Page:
Development of Marple
A new history of the two townships from earliest times to the present. The emphasis throughout is change – the changes that have happened in every aspect of life. There has been enormous change but in many ways life in Marple has come full circle.
Author: Ann Hearle
Published: Marple Local History Society September 2012
A4 book 68 pages 59 illustrations
Price £9.00 + Postage
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1. Changing Societies
The hill spur on which Mellor Church stands gave this area strategic importance from hunter-gatherers until medieval times. This, together with its location on important boundaries, compensated for the poor agricultural base. The prehistory millennia changed England from roving bands to a settled people with organised societies. Even in the sparsely occupied northwest of England the population traded and moved over vast areas.
2. Changing Loyalties
After a thousand years of generally peaceful development and little involvement in the events of the country, Marple and Mellor were suddenly very involved in the epic struggle between King and Parliament.
3. Changing work
Marple and Mellor had been agricultural communities from prehistoric times but after the Civil War the communities began to develop other skills, taking advantage of the region’s resources. Mellor was at the forefront of the early Industrial Revolution and Marple demonstrated later changes. As time went on, the mills were succeeded by other commercial ventures and the communities adapted to a post industrial society.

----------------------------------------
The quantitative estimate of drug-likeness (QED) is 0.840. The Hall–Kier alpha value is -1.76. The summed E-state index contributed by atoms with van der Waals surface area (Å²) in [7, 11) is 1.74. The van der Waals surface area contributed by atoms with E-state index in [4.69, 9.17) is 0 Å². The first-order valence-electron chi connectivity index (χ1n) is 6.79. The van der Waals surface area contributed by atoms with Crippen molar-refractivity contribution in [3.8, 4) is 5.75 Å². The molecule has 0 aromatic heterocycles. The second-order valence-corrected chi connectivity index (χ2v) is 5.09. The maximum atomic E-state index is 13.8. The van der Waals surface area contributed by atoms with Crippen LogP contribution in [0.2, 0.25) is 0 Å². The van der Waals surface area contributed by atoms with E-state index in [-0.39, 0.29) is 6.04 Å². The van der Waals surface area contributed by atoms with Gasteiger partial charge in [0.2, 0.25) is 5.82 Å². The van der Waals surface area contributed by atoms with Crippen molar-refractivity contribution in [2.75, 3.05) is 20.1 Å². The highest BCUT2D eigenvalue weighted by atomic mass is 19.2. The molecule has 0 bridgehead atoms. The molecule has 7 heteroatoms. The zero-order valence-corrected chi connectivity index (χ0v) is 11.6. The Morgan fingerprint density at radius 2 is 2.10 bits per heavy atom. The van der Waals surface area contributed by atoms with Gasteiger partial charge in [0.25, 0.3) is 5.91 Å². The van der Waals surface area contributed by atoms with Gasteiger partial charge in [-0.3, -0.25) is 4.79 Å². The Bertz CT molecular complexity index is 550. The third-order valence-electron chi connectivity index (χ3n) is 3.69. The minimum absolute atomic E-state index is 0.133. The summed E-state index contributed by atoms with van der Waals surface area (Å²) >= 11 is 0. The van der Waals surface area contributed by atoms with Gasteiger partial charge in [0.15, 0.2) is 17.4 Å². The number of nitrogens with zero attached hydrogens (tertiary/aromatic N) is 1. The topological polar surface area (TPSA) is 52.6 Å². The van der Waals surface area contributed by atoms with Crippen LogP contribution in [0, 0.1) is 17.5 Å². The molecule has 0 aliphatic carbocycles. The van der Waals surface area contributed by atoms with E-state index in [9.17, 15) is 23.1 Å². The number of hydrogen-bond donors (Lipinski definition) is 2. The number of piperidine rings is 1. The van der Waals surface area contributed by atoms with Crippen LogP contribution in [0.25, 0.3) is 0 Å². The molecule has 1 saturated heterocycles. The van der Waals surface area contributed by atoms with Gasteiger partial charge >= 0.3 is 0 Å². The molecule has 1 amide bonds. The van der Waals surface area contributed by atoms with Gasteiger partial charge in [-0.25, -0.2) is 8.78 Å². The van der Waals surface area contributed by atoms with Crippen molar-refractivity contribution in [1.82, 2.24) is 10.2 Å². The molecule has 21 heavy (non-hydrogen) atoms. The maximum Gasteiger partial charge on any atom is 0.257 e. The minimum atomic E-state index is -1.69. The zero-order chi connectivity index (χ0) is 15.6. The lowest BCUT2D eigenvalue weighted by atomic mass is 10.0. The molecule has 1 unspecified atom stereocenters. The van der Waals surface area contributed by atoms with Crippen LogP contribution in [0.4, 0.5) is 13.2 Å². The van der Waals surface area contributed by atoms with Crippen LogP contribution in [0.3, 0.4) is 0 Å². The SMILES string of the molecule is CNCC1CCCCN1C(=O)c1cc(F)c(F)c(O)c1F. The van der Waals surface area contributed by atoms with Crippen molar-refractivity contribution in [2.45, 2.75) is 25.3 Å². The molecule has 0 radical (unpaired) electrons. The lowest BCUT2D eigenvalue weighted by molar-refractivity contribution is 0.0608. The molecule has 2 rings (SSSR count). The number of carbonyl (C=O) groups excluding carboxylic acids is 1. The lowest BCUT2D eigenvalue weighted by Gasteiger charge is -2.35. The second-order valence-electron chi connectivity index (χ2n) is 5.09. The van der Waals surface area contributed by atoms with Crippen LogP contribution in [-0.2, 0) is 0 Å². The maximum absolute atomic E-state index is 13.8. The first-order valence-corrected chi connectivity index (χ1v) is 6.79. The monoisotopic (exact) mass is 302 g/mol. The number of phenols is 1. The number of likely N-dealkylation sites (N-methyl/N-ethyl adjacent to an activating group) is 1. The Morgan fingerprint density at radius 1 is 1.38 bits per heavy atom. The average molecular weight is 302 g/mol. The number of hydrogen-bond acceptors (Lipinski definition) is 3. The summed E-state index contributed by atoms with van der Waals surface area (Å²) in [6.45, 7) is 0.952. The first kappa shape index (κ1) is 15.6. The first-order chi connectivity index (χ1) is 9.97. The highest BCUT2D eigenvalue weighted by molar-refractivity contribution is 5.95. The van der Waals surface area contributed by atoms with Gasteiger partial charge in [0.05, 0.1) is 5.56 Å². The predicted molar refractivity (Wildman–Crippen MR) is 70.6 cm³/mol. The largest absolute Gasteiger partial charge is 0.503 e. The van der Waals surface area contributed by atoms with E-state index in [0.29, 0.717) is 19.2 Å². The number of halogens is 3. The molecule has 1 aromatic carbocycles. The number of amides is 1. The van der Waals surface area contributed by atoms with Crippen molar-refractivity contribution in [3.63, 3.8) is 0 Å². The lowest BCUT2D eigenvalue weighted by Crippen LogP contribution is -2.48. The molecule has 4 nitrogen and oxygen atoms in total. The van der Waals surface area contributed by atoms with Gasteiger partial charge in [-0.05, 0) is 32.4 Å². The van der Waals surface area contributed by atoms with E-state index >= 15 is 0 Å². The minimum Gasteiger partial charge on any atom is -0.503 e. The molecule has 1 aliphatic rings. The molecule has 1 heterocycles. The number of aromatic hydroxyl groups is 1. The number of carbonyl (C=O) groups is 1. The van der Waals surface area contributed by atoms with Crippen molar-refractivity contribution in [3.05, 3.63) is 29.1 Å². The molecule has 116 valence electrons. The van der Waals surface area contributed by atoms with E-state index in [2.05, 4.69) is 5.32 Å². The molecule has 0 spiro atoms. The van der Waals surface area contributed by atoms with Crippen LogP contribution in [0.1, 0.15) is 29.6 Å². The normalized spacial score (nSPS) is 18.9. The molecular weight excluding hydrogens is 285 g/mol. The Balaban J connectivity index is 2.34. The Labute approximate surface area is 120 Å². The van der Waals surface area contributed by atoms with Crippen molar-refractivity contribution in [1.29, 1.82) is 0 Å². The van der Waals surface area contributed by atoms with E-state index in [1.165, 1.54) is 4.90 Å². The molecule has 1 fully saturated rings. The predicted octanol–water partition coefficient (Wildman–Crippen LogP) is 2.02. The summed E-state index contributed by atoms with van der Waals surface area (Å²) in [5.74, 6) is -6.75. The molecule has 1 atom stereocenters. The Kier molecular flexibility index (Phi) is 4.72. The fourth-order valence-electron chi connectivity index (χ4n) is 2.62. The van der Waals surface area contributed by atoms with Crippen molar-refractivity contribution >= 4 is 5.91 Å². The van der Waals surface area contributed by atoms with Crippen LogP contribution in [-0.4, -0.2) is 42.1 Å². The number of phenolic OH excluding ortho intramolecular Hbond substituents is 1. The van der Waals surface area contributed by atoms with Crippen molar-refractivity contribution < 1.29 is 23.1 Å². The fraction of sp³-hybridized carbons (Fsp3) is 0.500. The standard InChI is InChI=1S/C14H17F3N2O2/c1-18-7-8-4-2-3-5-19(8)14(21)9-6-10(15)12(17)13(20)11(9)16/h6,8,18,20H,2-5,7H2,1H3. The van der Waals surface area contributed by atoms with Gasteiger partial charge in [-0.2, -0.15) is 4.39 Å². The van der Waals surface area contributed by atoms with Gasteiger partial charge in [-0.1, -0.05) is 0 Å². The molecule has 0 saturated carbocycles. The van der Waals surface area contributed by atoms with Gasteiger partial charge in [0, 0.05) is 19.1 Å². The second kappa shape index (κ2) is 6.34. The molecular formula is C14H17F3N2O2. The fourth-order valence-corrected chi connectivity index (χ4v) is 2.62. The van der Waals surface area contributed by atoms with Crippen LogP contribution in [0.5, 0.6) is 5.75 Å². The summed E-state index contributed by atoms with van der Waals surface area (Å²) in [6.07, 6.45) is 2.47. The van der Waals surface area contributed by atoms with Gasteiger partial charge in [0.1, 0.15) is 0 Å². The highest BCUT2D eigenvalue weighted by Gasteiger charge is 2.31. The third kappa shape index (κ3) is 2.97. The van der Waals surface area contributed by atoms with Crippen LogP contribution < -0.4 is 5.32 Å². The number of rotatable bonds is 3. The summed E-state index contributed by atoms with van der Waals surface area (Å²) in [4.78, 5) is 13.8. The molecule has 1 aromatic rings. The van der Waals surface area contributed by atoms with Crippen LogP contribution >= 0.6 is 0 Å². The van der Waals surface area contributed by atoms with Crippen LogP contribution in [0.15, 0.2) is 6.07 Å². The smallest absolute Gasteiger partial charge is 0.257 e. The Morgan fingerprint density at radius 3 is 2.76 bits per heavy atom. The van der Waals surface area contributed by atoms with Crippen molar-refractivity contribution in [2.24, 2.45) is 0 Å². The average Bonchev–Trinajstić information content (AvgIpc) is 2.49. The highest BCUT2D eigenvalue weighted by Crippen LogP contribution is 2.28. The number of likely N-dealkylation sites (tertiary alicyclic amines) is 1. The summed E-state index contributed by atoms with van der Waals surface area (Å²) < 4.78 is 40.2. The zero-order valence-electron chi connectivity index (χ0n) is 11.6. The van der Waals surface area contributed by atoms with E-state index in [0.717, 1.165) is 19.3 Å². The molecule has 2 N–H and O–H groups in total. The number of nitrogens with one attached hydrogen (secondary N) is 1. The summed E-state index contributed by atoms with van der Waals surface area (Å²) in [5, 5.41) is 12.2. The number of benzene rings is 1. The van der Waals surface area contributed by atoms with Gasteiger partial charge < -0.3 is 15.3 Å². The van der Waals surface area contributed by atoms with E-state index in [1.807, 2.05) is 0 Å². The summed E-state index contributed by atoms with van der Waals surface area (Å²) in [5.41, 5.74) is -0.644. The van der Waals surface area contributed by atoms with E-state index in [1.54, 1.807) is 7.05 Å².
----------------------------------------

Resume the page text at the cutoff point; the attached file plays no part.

4. Changing Interests
Religion has played an important role in the lives of local people. At first it was all-enveloping and imposed from above but this area was in the forefront of the blossoming of different religious beliefs. Nonconformists of all types coexisted alongside Anglicans but, as time went on, other interests competed with religion. People had more free time and money to spend on secular activities.
5. Changing Surroundings
Marple and Mellor are both hllly and rural but despite this they were in the vanguard of the transport revolution, seeing canals and railways as well as improved roads. As the population grew and the societies became more organised other utilities were gradually introduced – gas, water and sewage, electricity and telephones.
6. Changing Authority
As the communities grew and developed they introduced local government to control and manage the changes needed for a successful society. At the same time education was made available for all and public health became a local responsibility.
7. Changing Decades
From 1974 central government changes throughout the country altered county and local administration boundaries. Marple and Mellor were not exempt from this turmoil yet, despite the changes, there survives a strong local identity. There have been many changes in every aspect of life but a strong thread of continuity still remains.